'Pleasant Dreams' (1981) carries the 12 songs on the original release as well as seven previously unreleased tracks. The wonderfully titled 'The KKK Took My Baby Away' makes one wish the Ramones' had ventured into sociological commentary a little more often. Their sixth studio album, 'Pleasant Dreams' unfortunately suffers by comparison and surely marks the beginning of the end of quality days for the Ramones.
The Ramones were nothing if not prolific. From 1983, 'Subterranean Jungle' features the regulatory dozen tracks but in its reissued format it carries seven unreleased songs. The effect is to overload even a dedicated fan: this was never one of the band's better albums and is only notable in the Ramone canon because it sees the group for the first time clocking four minutes on a song. Despite sporting the coolest sleeve photo in the band's discography, there's a throwaway, taking-the-mickey feel to the whole project. The 12th track for example - 'Everytime I Eat Vegetables It Makes Me Think of You' - would work if it was humorous and not a rotten tomato.
'Too Tough to Die' (1984) however did show the band at their hard-hitting best. With original drummer Tommy Erdelyi producing, the band here goes back to its punk roots. The original 13 songs are included but on this outing of the album UK single 'Street Fighting', 'Smash You' and a whopping nine more previously unreleased bonus tracks are added on. It's strange to find a main-line record company so generous with the out-takes and extra tracks. Is it an effort to add value to the relatively stodgy units in The Ramones back catalogue? A clearing out of the archives? One suspects the former but such a weight of tracks makes for an outright overdose for the curious newcomers who may be buying the albums on the back of the press surrounding Joey and Dee Dee's passing.
Devastating and crafty when they tried, the Ramones were never technical geniuses and their flaws were all too obvious as the younger generation of New Wave acts they spawned began to shade the Ramones out. Perhaps a longer association with Phil Spector may have freshened the band, but the band's one-album collaboration with the producing genius was too painful to allow that. Out of time, out of place, and still incapable of playing a fourth chord, the Ramones were lizards left to die on the highway as younger, sharper machines roared by. Capable of bludgeoning, uncompromising music that often bested the ravaging power of The Stooges and the percussive assault of contemporary garage bands, the Ramones unfortunately left it too late to quit. Their amazingly long haul was too long and the last 16 years of the band's career produced much more in the line of quantity than quality.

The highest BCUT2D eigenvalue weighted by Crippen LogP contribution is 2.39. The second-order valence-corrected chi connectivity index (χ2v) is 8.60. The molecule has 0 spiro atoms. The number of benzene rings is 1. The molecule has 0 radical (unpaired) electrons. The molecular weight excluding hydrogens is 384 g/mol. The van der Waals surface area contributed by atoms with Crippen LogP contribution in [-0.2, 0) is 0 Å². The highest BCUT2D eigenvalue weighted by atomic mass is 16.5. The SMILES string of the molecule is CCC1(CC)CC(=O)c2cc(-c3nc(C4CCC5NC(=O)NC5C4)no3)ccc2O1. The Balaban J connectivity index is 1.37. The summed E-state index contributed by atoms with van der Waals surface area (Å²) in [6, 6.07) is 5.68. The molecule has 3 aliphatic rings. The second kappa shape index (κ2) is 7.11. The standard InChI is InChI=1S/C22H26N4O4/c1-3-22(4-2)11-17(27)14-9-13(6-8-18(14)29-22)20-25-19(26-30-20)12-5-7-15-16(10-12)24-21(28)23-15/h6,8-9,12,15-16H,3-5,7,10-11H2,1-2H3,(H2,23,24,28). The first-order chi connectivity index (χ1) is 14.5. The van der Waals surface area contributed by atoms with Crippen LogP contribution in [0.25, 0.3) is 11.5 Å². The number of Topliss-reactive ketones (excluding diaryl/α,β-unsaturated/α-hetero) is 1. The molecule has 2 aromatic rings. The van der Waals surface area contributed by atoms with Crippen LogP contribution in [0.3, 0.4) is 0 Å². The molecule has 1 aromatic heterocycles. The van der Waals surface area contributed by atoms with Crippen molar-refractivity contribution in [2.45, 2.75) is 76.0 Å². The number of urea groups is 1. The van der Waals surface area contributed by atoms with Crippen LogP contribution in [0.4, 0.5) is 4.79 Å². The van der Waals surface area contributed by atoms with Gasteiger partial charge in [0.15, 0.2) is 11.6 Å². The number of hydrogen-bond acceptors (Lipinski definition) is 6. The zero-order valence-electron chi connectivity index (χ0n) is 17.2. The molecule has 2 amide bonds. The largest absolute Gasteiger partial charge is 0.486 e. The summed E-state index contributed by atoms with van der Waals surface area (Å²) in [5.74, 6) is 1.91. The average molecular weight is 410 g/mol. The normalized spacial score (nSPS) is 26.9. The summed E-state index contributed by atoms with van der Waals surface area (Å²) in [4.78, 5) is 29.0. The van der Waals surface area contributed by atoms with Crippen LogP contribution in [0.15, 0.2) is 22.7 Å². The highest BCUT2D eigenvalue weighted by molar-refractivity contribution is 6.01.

The goofy image worked right to the end though. The group was fortuitous in having as their image maker New York photographer Chip Dayton, who shot the band from their early live shows at the CBGB onwards. His black and whites from the Ramones buzz-saw style gigs defined the band's live appeal. The ragged leather-jacket-white-t-shirt-and-jeans uniform of the band was exploited wonderfully by Dayton to create a million copy-cats and the images that sell so well on the band's new generation of fans.
Key figures of rock music's family tree, the Ramones' 1976 first show in London provided The Clash, Buzzcocks and the Sex Pistols with the courage and inspiration to go forth and conquer. The British scene eventually eclipsed the New York punk revolution but the Ramones have always been credited as the standard bearers.
More recently, hardcore artists like Green Day and Offspring have flaunted their Ramones influences. Johnny Ramone guested at a Pearl Jam show, Pearl Jam paid tribute to Joey and Dee Dee on their latest album. Joey also offered regular counsel to long time fans U2, a group who played a Ramones song at their first TV audition. The Strokes are fans, Black Rebel Motorcycle Club have saluted the Brudders...
So the Ramones place is certifiably sure in rock's annals: just
listen for them in every other contemporary rock album you buy.
Are the Ramones all about the t-shirts? Read the blog entry.